Early or late recurrence of seizures after surgery might be better seen as two distinct events. Although early recurrence might reflect an incomplete resection of the epileptogenic zone, late recurrence might reflect the development of a new epileptogenic process, possibly reflecting an underlying epileptogenic tendency. A better distinction and comprehension of these two different situations could lead to a more appropriate understanding of reasons for surgical failure. This is important because in the short run it would help to establish a more accurate long-term prognosis for patients earlier after surgery, and in the long run it might have an impact on planning better treatment protocols. Therefore, the main objective of this study was to establish a statistically oriented model for better discriminating patients with early or late seizure recurrence and to study the clinical, electrophysiologic, and neuroradiologic differences between these two groups of patients. It is our hope that this might help to better inform patients regarding their prognosis as well as to delineate research objectives for future treatments.
We performed a retrospective cohort study of all consecutive patients diagnosed with medically refractory temporal lobe epilepsy who underwent resective temporal lobe surgery at our center between January 1994 and February 2007. We compared each patient's demographics, seizure semiology, preoperative investigations, surgical technique, pathology results, and outcomes, taking into consideration the time for the first seizure after surgery.
All patients had surgery for temporal lobe epilepsy after being treated and classified as medically refractory by an experienced epileptologist. All patients had a complete investigation with continuous scalp video electroencephalography (EEG), magnetic resonance imaging (MRI) of the brain, and neuropsychological testing. Patients with extra-temporal lobe epilepsy, those with brain lesions that required surgery mainly for tumor resection and not for the intractability of the seizures, and patients with lesions that extended outside of the temporal lobe were excluded.
Patients were initially classified according to the seizure semiology, the presence of an aura, generalized seizures, and postictal state. A history of febrile seizures, handedness, age at onset of symptoms, duration of epilepsy, etiology, frequency of attacks, and number of antiepileptic drugs (AED) was also recorded. EEG and video-EEG examinations were acquired using the 10-20 International System. For interictal and ictal video-EEG, we classified all the epileptiform activity according to their lobar location. For statistical analyses we divided patients as having exclusively temporal concordant abnormalities or any alteration outside temporal lobe. MRI of the brain was obtained according to our institutional protocol, and the presence of any abnormality mentioned in the radiology report was noted. We recorded the presence of any abnormality, temporal lobe involvement, and the radiologic diagnosis. For statistical purposes we also divided the abnormal examinations as single or dual pathology (Kim et al., 2010).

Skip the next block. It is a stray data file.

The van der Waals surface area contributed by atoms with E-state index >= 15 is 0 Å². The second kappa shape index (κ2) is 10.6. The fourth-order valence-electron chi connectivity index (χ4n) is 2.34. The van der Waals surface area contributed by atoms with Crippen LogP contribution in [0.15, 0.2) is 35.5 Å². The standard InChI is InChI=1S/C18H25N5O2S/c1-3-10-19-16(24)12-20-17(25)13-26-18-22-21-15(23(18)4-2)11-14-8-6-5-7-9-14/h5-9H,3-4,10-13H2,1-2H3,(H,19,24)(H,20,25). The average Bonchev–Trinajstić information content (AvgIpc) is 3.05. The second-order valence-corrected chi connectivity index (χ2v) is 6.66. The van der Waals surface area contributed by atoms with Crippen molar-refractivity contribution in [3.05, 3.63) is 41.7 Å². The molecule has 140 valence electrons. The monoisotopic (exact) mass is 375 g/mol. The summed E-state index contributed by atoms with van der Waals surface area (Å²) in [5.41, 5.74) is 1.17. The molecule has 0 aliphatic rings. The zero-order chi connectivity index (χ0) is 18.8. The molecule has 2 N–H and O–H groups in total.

Neuropsychological assessments were performed by trained neuropsychologists according to a standard protocol used at our center. We classified patients as normal, having a concordant temporal alteration, or having any other abnormality outside the epileptic temporal lobe (Keary et al., 2007). When necessary, invasive intracranial monitoring for accurate localization of the ictal-onset zone was performed. In our institution we most frequently use subdural electrodes, usually placed through posterior temporal burr holes (Steven et al., 2007).